Myanmar leader Aung San Suu Kyi today said her country was set to return Rohingyas as home minister Asaduzzaman Khan Kamal met her a day after talks with his Burmese counterpart at Naypyidaw on the repatriation issue, officials said.
“Myanmar government has started works of repatriation of Rohingya people, who entered to Bangladesh illegally,” a Bangladesh home ministry official familiar with the talks quoted Suu Kyi as telling Khan in the Myanmar capital.
The Myanmar de’ facto leader, he said, assured Kamal of simultaneously starting the implementation of the Kofi Annan Commission report in line with demands of Bangladesh and the international community as over 600,000 Rohingyes fled to Bangladesh since August 25.
Home ministry’s information officer Sharif Mahmud Apu, who is accompanying the minister in Myanmar, said Kamal cautioned Suu Kyi that unless they were repatriated the Rohingyas could get involved in terroristic activities which would not be a good situation for either of the countries.
He, however, said, Bangladesh Prime Minister Sheikh Hasina declared “zero tolerance” against any sort of terrorism and pledged not to allow them to stay on Bangladesh soil.
Kamal’s talks with the Myanmar State Counsellor came a day after Naypyidaw agreed to “to halt the outflow of Myanmar residents to Bangladesh,” and “to form a joint working group” in a meeting with a high level Bangladesh delegation which he leads.
Myanmar’s home affairs minister lieutenant general Kyaw Swe led the meeting on Burmese side while the two countries also agreed to take steps to boost border security as relations between the neighbors have been strained by the continuing flow of refugees into Bangladesh.
In the yesterday’s meeting between the two home ministers, Bangladesh and Myanmar signed two agreements covering security and border cooperation.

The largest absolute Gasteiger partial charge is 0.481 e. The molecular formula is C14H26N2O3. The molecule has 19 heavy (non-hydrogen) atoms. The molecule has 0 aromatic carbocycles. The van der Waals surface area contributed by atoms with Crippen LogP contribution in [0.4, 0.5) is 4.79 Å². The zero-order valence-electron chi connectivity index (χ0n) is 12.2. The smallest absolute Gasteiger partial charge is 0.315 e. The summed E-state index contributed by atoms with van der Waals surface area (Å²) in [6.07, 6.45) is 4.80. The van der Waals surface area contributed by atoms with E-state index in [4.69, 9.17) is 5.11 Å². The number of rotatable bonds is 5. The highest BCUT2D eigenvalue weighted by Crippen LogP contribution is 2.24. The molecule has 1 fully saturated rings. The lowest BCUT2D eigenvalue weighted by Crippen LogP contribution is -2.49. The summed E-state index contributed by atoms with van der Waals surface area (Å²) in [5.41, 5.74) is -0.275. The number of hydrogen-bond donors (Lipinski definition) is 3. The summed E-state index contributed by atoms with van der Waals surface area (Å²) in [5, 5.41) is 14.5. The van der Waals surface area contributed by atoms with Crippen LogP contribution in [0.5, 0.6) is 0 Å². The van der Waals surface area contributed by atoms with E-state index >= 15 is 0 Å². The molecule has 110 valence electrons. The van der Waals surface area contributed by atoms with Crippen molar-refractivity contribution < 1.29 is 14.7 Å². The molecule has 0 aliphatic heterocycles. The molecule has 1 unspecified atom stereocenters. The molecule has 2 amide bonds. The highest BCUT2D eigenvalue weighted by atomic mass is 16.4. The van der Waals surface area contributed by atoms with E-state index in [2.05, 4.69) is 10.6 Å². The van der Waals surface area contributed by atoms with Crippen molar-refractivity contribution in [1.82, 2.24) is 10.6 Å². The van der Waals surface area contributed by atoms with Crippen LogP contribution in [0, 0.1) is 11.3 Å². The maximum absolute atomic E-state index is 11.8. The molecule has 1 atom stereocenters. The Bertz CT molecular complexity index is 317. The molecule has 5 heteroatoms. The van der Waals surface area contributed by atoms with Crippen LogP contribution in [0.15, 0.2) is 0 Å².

“After joint working group, the verification, (the) two countries have agreed to arrange different steps so that these people can return to their homeland safely and honourably and in secure conditions,” bangladesh home ministry’s public security division secretary Mostafa Kamal Uddin earlier told a briefing in Naypyidaw.
A Myanmar official told foreign news agencies there that the two countries agreed “to restore normalcy in Rakhine to enable displaced Myanmar residents to return from Bangladesh at the earliest opportunity”.
Myanmar’s Home Ministry official Tin Myint, however, made a measured commitment, saying only that refugees would need to be scrutinised for proof of their roots in Rakhine state saying “we cannot say when we are going to receive (the refugees)”.
“We will accept after scrutinizing . . . we will check whether they really stayed in Maungdaw and Buthidaung,” he said, reiterating Myanmar’s earlier stance and referring to the hardest-hit districts in Rakhine that are now nearly empty of Rohingya residents.
UN and international aid agencies said feared the criteria could be difficult to be fulfilled by the Rohingyas who bolted from Myanmar soldiers and Buddhist extremists who drove them out with a massive campaign of arson, murder and rape.
“How someone could provide the proof of his birthplace when their entire household was burned down,” Bangladesh’s foreign minister AH Mahmood Ali earlier said.
Bangladesh, however, send the high level high level delegation to Myanmar for talks on Rohingya crisis as Dhaka sought sustained international pressures on Naypyidaw for taking back the forcibly displaced people amid their continued exodus to evade atrocities.
Kamal leads a 12-member delegation comprising chiefs of paramilitary Border Guard Bangladesh (BGB), coastguard, police and several senior officials.
Officials of both the countries said the talks were friendly but tensions are still high between the two countries as Dhaka accused the next-door neighbour of spearheading a violent depopulation campaign to oust entirely the ethnic minority Muslim Rohingyas branding them as so-called “Islamist terrorists”.
Prime Minister Sheikh Hasina last week said Myanmar tried to provoke a war as the Rohingya crisis mounted in late August saying her government evaded it by “exercising restraints”.
But Kamal’s visit was planned last month when Suu Kyi sent to Dhaka a senior representative for talks amid mounting global outrage and agreed in principle to take back the victims of forced exodus.
Bangladesh’s foreign minister, however, earlier feared that the Myanmar proposal for Rohingya repatriation could be a tactic to defuse the mounting international pressure, which he said should be kept on to force Naypyidaw for returning its forcibly displaced nationals.